As the tall shadow of pop culture looms large across our collective memories, most people know Toronto for two things: The rapper Drake, and former-mayor Rob Ford’s (R.I.P.) out-of-control, and very public crack addiction. Entertaining (though underlyingly sad) as both these unintentional mascots may be, we can assure you, Toronto has a lot more to offer when it comes to cultural exports. With over 160 languages spoken throughout the city, and minorities making up 50 percent of its residents, Toronto is one of the most diverse cities in the world. Reflective of that diversity is an incredibly rich cultural community that fosters remarkable talent, and artists whose practices are as multitudinous as the city itself.
Not only does Toronto host some of Canada’s largest art institutions (see: MOCA Canadian Art), but galleries like reference: contemporary, Stephen Bulger, Cooper Cole, and The Power Plant have been integral in supporting local, emerging artists. So regardless of how you might feel about Drake (or public officials doing crack cocaine), here are six Toronto-based artists whose work can be a part of your own collection of “Views from the Six,” even if you're not Photoshopping yourself gazing out from the top on the CN Tower like Drizzy (Drake).
Though Edward Burtynsky hails from Toronto, his works documenting the visual impact mankind has on the natural world tell a global tale—one that is as dazzling as it is incalculably depressing, no matter how much we try to compost, recycle, and buy local. The strange, unsettling tension between beauty and desecration presented in Burtynsky’s vivid photographs are poignant reminders that we are indeed living in the Anthropocene epoch. Burtynsky has been featured innumerably by The New York Times Magazine, Forbes, The New Yorker, and The Guardian to name a small few, and his work can also be found in the permanent collections of countless museums, including the National Gallery of Canada, the Guggenheim, TATE Modern and MoMA. The recipient of four honorary doctorates, in 2006, Burtynsky was awarded the title of Officer of the Order of Canada—basically just shy of being a Canadian Knight.
Comprised of three Canadian artists, Felix Partz, Jorge Zontal, and AA Bronson, the Toronto-based artist collective "General Idea" was formed back in 1967 as a way to collectively critique and subvert popular and media culture. By inhabiting its forms, General Idea produced unexpected works that parodied and ridiculed its commercial subjects. Though the group worked in a variety of media, they found a particular love for the do it (and sell it) yourself capacity of print. Between 1972 to 1989, the collective published "FILE" magazine—an ongoing critique of "LIFE" magazine, seeking to "interrogate the production and consumption of art as commodity"—and in 1974, began the non-profit space Art Metropole, which to this day focuses on the production and dissemination of artist-initiated publications. By the late 1980s, General Idea began to create work involving the AIDS crisis, including the above print. A powerful repurposing of Robert Indiana's iconic Love, it underlines the largely ignored tragedy of the disease which ultimately took the lives of both Partz and Zontal in 1994. Their work, as well as their actions as a collective have been a seminal force in artistic production, with retrospectives held at the MoMA, the Andy Warhol Museum, and Munich Kunstverein.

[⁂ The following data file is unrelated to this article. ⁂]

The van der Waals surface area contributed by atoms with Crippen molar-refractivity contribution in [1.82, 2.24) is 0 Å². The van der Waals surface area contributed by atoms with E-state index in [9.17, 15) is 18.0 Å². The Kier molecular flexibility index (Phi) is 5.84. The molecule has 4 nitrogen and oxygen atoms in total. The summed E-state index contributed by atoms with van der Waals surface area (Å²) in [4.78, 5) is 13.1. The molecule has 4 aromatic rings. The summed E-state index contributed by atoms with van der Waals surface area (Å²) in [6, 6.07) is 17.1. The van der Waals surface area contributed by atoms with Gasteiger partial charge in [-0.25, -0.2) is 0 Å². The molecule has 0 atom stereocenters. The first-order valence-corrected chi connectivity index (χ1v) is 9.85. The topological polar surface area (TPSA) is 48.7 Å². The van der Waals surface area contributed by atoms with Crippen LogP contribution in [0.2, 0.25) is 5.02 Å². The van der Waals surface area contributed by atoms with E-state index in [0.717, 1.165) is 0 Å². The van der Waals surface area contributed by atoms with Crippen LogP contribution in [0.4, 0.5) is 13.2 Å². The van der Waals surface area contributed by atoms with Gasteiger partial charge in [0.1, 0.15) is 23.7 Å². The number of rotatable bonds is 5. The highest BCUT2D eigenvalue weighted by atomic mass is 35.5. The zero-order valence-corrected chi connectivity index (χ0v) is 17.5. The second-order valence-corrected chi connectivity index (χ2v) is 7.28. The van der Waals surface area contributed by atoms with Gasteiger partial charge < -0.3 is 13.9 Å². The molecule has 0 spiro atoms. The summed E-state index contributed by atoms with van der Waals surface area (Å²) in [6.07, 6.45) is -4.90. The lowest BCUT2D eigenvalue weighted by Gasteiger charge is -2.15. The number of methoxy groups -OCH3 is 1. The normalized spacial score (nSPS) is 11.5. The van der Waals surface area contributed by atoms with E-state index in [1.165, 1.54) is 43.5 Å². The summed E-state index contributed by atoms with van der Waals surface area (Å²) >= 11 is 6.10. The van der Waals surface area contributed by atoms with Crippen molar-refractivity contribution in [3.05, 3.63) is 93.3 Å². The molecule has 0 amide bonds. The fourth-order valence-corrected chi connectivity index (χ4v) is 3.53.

Beauty Pageant As Art: The Gender-Bending 'Miss General Idea' of 1971
Kicks (2014) is available on Artspace for $1,800 or as low as $159/month.
Not entirely unlike General Idea, artist Jesse Harris' practice is similarly rooted in counter culture, a do-it-yourself ethos, and an unapologetic love for printed matter. Taking the form of fanzines, buttons, street-art, screen prints, drawings, as well as the occasional painting or sculpture, Harris' work is endlessly collectable, often meant as tokens of community. As seen in the work featured above, Harris' work also often (and not without exceptional irony) expresses the cultural limitations of expression—an artist preparing to kick a football through a painted end zone, all painted so sweetly and succinctly it almost makes one forget the overriding tone of futility. The pervasive ease and tongue-in-cheek humor of Harris' work has made it to gallery walls around the world, including recent exhibitions at COOPER COLE in Toronto, The Journal in Brooklyn, and Night Gallery in Los Angeles.
A highly regarded up-and-comer in the Toronto art scene, Georgia Dickie makes found object works that demonstrate a keen, finessed, and profoundly intimate understanding of materiality. Each of her objects is created in a cycle of interaction as Dickie experiments with tension and relief with devoted attention so that each piece may realize its own individual potential. Dickie's remarkable sense of balance and poise is present throughout her body of work, be they sculptural, or in the case of Sundae, on paper. She is represented by COOPER COLE in Toronto, and has had recent exhibitions at Jeffrey Stark in New York, Springsteen Gallery in Baltimore, V1 Gallery in Copenhagen, and MOCA Toronto to name a select few, and in 2015, was the Canada Council for the Arts artist in residence at Acme Studios in London, UK.
Window/brace/pajamas (2013) is available on Artspace for $4,000 or as low as $325/month.
Inspired by the Op Art movement of the 1960s, Vanessa Maltese's work utilizes minimal, often Autumnal palettes to create dizzying, playful arrays of pattern and dimensionality that seem to animate themselves on the canvas. Like a radioactive isotope, Maltese's dynamic works find the friction between positive and negative space, vibrating color, and flat tonality. Also represented by COOPER COLE, Maltese's work has been exhibited throughout North America, with recent shows at Greenpoint Terminal Gallery in New York, The Power Plant, and Halsey McKay in East Hampton.